Newly discovered cell could heal damaged tissue, organs, researchers say
By Sandy Kleffman
The newly discovered cells act similarly to embryonic stem cells in that they can be placed in mice or in a Petri dish and "instructed" to produce many different cell types.
That raises hope that the cells might someday be used as a sort of personalized "patch kit," without the controversy that has surrounded stem cells taken from human embryos.
"When we saw that they could make cartilage, bone, gut, brain, pancreas cells even beating heart tissue we were excited and intrigued," said senior study author Thea Tlsty, a UCSF professor of pathology.
"We were not looking for this," she said. "This was unexpected."
The study was published Monday in the online early edition of the Proceedings of the National Academy of Sciences.
Scientists had previously believed that so-called pluripotent cells, which can transform into most cell types, did not exist in the body beyond the embryonic stage of development.
The new cells may have some advantages over a 2007 scientific breakthrough that revolutionized the field of regenerative medicine the discovery that adult skin cells could be reprogrammed or reverse-engineered to act like embryonic stem cells and transform into a variety of cell types, said Tlsty.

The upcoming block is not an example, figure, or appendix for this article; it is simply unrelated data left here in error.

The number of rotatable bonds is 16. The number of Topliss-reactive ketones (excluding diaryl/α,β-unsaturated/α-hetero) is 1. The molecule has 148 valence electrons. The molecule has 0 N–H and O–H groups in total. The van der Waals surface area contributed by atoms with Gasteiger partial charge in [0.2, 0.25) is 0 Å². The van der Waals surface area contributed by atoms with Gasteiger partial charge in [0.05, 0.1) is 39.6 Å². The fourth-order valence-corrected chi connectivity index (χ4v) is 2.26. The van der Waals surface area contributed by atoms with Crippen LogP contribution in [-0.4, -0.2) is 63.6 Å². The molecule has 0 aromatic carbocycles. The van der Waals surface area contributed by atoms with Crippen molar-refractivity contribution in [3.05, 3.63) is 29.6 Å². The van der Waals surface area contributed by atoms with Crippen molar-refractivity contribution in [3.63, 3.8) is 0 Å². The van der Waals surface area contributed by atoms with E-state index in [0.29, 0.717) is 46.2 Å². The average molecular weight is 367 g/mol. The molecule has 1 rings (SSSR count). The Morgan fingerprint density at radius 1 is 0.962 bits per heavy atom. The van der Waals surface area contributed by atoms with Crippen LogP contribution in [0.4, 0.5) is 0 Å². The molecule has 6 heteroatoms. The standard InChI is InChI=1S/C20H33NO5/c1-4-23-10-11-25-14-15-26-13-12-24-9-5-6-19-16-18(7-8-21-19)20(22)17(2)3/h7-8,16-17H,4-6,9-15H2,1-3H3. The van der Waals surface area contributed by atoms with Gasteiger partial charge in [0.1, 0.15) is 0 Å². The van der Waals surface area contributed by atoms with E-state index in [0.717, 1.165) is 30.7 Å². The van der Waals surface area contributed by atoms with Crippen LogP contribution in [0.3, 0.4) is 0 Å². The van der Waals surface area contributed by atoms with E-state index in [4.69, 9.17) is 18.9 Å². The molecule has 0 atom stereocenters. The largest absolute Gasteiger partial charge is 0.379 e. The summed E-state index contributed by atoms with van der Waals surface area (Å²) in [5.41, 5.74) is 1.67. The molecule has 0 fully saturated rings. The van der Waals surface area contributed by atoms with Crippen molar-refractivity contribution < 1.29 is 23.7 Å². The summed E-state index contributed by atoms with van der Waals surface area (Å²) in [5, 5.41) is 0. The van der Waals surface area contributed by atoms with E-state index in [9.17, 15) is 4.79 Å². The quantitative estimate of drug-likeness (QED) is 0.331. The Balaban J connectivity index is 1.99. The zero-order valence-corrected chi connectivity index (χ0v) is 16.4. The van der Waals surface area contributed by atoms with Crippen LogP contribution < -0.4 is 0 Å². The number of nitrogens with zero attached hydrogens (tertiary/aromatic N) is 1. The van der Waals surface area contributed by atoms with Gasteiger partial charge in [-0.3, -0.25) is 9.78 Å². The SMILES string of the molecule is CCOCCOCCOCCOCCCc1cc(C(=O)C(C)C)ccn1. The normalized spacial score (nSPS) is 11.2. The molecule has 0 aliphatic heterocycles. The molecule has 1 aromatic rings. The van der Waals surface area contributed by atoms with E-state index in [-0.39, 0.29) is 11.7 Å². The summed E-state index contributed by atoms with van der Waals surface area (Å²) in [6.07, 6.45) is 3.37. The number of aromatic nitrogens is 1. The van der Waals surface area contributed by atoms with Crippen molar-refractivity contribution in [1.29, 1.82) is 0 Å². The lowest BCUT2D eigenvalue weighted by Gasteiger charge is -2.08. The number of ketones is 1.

Researchers dubbed these reprogrammed cells induced pluripotent stem cells, or iPS. Such cells are made without destroying embryos and hundreds of scientists around the world are researching them, but some have wondered whether these cells might form cancerous tumors when introduced into a human body.
Tlsty noted that the newly discovered cells are more genetically stable than the iPS cells and are limited in how often they can reproduce, making them less likely to form cancers.
"They have great potential," Tlsty said. "If this develops the way we think it's going to develop, it really could be a significant step forward for regenerative medicine."
A leading California stem cell researcher who was not involved with the study called the results "really interesting and intriguing," but said more research is needed.
"Any unusual finding awaits independent replication and further exploration," said Larry Goldstein, director of the University of California, San Diego stem cell research program.
"Time will tell as investigators try to replicate the finding Is it a mirage, a blind alley, or a path to a valley full of riches?" he said.
The cells were first discovered in healthy breast tissue from women who were undergoing breast reductions. Researchers have since looked at tissue from more than 60 women. All had some of the cells, although it isn't yet known whether they exist in older women and young girls.
"We anticipate that we'll be able to get them from other tissues, and that's some of the research that we're doing now," Tlsty said. She added that researchers believe the cells will be found in both men and women.
They are calling the newly identified cells endogenous pluripotent somatic cells, or ePS.
"Pretty much everything we've asked them to make, they've made," Tlsty said. "These cells have responded beautifully."
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© 2013 Contra Costa Times (Walnut Creek, Calif.) Distributed by MCT Information Services